Oh Lord, help me enjoy the gifts that these children are, and help me to remember the WHOLE SCOPE of Your work, here on our street, in our home, in our lives.

Thursday, October 1, 2009

And, Action!

I was reminded again today of how very, very important it is to keep a record of the things God is doing in your life. Some call this "journaling." Some people can do that, and some really enjoy writing out their prayers, or dumping feelings all over a page. If that's not you, don't sweat it. Does the very mention of the j-word make you twitchy? Let me offer some encouragement to you.

For starters, call it something else! It can be just a pad of paper, or a folder full of scraps of paper, written in the car in a hurry. And take the pressure off of yourself to meaningfully write beautiful prose.... You can jot down a few words that will be a reminder to you. Bullet points are a beautiful thing; you don't have to write a whole story. It's for you, so no need to impress anyone, ya know? Think of facebook status updates, or tweets on twitter. Did God open the door today for you to have a conversation with someone? Did you see an answered prayer? One sentence will do.

Jesus warned about getting stuck spiritually in His parable about the farmer scattering seeds. When he explained the meaning of the parable to His disciples, He said, "The seeds that fell among the thorns represent those who hear the message, but all too quickly the message is crowded out by the cares and riches and pleasures of this life. And so they never grow into maturity." (Luke 8:14 NLT) This life is full of legitimate cares. Bills have to be paid, kids have to be taken care of, work has to be done. In all those cares, we can rejoice in the moment of seeing God's activity, and then bounce right on to the next care. Remembering His love and activity can help keep those cares from crowding out His Good News.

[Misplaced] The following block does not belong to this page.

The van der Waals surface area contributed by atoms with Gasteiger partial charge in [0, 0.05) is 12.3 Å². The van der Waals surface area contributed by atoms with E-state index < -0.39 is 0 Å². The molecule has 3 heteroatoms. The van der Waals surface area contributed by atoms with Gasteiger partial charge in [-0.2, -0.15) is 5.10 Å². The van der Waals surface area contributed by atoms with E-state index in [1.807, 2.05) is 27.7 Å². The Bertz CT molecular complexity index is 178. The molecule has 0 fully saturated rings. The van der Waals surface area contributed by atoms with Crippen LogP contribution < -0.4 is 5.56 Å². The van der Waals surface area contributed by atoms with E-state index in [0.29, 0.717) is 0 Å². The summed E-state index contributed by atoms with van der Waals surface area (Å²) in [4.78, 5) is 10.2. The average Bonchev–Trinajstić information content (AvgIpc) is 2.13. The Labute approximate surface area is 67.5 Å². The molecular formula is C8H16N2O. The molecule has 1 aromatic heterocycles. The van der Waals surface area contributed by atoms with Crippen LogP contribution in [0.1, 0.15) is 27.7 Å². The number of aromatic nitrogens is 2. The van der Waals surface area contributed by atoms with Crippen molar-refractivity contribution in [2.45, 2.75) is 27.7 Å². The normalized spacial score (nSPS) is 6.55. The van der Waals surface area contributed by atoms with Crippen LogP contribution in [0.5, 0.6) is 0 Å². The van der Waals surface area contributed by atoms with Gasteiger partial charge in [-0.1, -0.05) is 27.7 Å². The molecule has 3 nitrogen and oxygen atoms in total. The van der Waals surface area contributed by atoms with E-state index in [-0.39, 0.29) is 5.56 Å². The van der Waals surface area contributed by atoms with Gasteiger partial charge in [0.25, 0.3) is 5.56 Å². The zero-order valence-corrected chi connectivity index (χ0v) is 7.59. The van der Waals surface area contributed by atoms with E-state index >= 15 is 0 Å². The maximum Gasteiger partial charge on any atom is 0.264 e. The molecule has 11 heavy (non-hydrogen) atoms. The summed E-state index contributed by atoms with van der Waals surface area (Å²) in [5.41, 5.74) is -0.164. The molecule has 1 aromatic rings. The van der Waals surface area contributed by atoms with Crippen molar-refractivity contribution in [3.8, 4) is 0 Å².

There is such value in having a tangible record of God's activity that you can hold in your hands, look back at and remember, and see what He did. When you're keeping track, you'll be amazed at how His work in you starts to stack up! And what a blessing, during times of doubt and questioning, to be able to look back and see proof, to read in your own handwriting what He did in your life. He was active in the past and He is active today.

Wednesday, September 16, 2009

Can I Hear You Now?

Scott spent an intense 3 days in Berkeley, CA at a seminar titled, "Unlearning Racism" last weekend. He arrived home at about 1:00 Monday morning, and had to go to work after a few hours sleep, so there hasn't been a lot of time for him to tell me all about it. It was one of those "hard-to-put it-into-words" kind of deals. Bits and pieces are coming out of him....

One of the important lessons he has shared with me is about how people listen to each other. There are things we do, in conversation, that shut down communication. Sometimes we shut it down because there are things that just seem too hard to talk about or hear, or we can just be so busy with our eyes on our own selves that we close the door on someone else's story.

This makes me wonder about my own conversations with God. Am I shutting His voice down? Where are my eyes looking? Something to think about.

Tuesday, September 1, 2009

Where to Begin?

Oh, the things I've been meaning to do: e-mails that need to be sent, the stack of books to read, the linen closet that is screaming for reorganization, and on and on. It's amazing to me how the days slip by, the immediate needs pressing for attention just crowd out all the other stuff. All those things I've been meaning to do are left untouched, after weeks. I want to use the time God's given me well. I want to be in an obedient posture, ready for God to use me wherever He may lead, and yet I feel whole days and weeks get eaten up by the events of today or prepping for tomorrow.

Sometimes my reaction to this is to be stubborn about the calendar. I get sort of passive/aggressive with it, unwilling to fill up the month, but that's silly. We need to have the soccer games written on there, or else I end up having us in two places at once. Sometimes I get overwhelmed, and start making lists so I can feel some control. Scott and I heard in a Sunday School class once years ago that what Satan does is "rob us of the now." How true. I want to remember that this is the day that the LORD made, I want to rejoice and be glad in it.